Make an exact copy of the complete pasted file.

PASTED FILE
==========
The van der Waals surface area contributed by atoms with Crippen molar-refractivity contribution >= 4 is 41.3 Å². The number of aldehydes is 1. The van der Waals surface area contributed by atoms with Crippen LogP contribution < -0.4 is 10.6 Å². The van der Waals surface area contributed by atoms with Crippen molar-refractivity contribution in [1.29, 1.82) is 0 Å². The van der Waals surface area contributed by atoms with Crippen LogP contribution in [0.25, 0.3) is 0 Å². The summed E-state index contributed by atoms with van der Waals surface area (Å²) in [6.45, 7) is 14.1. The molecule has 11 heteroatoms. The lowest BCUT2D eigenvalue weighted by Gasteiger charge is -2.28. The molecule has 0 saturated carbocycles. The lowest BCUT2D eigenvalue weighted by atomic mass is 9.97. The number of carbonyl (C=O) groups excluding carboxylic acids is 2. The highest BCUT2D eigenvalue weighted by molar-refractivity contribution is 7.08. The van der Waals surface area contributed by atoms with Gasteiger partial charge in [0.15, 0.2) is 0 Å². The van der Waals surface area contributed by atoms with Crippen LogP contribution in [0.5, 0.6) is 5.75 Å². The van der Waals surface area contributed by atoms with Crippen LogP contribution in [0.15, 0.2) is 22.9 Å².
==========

The van der Waals surface area contributed by atoms with Crippen molar-refractivity contribution >= 4 is 41.3 Å². The number of aldehydes is 1. The van der Waals surface area contributed by atoms with Crippen LogP contribution < -0.4 is 10.6 Å². The van der Waals surface area contributed by atoms with Crippen molar-refractivity contribution in [1.29, 1.82) is 0 Å². The van der Waals surface area contributed by atoms with Crippen LogP contribution in [0.25, 0.3) is 0 Å². The summed E-state index contributed by atoms with van der Waals surface area (Å²) in [6.45, 7) is 14.1. The molecule has 11 heteroatoms. The lowest BCUT2D eigenvalue weighted by Gasteiger charge is -2.28. The molecule has 0 saturated carbocycles. The lowest BCUT2D eigenvalue weighted by atomic mass is 9.97. The number of carbonyl (C=O) groups excluding carboxylic acids is 2. The highest BCUT2D eigenvalue weighted by molar-refractivity contribution is 7.08. The van der Waals surface area contributed by atoms with Gasteiger partial charge in [0.15, 0.2) is 0 Å². The van der Waals surface area contributed by atoms with Crippen LogP contribution in [0.5, 0.6) is 5.75 Å². The van der Waals surface area contributed by atoms with Crippen LogP contribution in [0.15, 0.2) is 22.9 Å².